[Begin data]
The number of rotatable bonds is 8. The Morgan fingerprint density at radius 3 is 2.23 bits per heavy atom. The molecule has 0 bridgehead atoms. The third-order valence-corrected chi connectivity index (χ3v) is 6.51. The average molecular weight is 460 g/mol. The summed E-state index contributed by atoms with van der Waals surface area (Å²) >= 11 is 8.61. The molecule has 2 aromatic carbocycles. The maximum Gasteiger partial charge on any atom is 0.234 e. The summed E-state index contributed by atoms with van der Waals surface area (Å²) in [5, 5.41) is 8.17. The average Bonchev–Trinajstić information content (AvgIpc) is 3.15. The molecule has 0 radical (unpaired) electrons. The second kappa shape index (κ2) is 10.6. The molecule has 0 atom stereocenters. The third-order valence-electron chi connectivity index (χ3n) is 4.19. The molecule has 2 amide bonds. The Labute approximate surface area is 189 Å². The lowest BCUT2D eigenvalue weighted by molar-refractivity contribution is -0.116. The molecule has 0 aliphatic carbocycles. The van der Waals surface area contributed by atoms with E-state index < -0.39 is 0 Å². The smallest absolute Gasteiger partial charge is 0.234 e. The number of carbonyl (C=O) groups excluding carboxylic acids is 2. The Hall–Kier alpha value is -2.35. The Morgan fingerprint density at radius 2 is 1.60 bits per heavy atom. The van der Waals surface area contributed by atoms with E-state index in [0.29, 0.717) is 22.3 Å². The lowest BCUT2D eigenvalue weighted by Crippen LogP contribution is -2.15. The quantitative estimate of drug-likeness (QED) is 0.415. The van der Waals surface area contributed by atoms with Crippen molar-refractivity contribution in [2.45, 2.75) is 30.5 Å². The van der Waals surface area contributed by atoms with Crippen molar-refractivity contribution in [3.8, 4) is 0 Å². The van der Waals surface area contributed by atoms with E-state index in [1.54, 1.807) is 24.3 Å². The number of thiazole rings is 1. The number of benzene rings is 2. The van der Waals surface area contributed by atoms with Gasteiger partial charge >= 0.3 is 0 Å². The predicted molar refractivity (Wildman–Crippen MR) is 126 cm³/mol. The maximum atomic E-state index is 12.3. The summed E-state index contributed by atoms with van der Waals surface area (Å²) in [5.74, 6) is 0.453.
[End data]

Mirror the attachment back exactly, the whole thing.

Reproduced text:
The number of rotatable bonds is 8. The Morgan fingerprint density at radius 3 is 2.23 bits per heavy atom. The molecule has 0 bridgehead atoms. The third-order valence-corrected chi connectivity index (χ3v) is 6.51. The average molecular weight is 460 g/mol. The summed E-state index contributed by atoms with van der Waals surface area (Å²) >= 11 is 8.61. The molecule has 2 aromatic carbocycles. The maximum Gasteiger partial charge on any atom is 0.234 e. The summed E-state index contributed by atoms with van der Waals surface area (Å²) in [5, 5.41) is 8.17. The average Bonchev–Trinajstić information content (AvgIpc) is 3.15. The molecule has 0 radical (unpaired) electrons. The second kappa shape index (κ2) is 10.6. The molecule has 0 atom stereocenters. The third-order valence-electron chi connectivity index (χ3n) is 4.19. The molecule has 2 amide bonds. The Labute approximate surface area is 189 Å². The lowest BCUT2D eigenvalue weighted by molar-refractivity contribution is -0.116. The molecule has 0 aliphatic carbocycles. The van der Waals surface area contributed by atoms with E-state index < -0.39 is 0 Å². The smallest absolute Gasteiger partial charge is 0.234 e. The number of carbonyl (C=O) groups excluding carboxylic acids is 2. The Hall–Kier alpha value is -2.35. The Morgan fingerprint density at radius 2 is 1.60 bits per heavy atom. The van der Waals surface area contributed by atoms with E-state index in [0.29, 0.717) is 22.3 Å². The lowest BCUT2D eigenvalue weighted by Crippen LogP contribution is -2.15. The quantitative estimate of drug-likeness (QED) is 0.415. The van der Waals surface area contributed by atoms with Crippen molar-refractivity contribution in [2.45, 2.75) is 30.5 Å². The van der Waals surface area contributed by atoms with Crippen molar-refractivity contribution in [3.8, 4) is 0 Å². The van der Waals surface area contributed by atoms with E-state index in [1.54, 1.807) is 24.3 Å². The number of thiazole rings is 1. The number of benzene rings is 2. The van der Waals surface area contributed by atoms with Gasteiger partial charge >= 0.3 is 0 Å². The predicted molar refractivity (Wildman–Crippen MR) is 126 cm³/mol. The maximum atomic E-state index is 12.3. The summed E-state index contributed by atoms with van der Waals surface area (Å²) in [5.74, 6) is 0.453.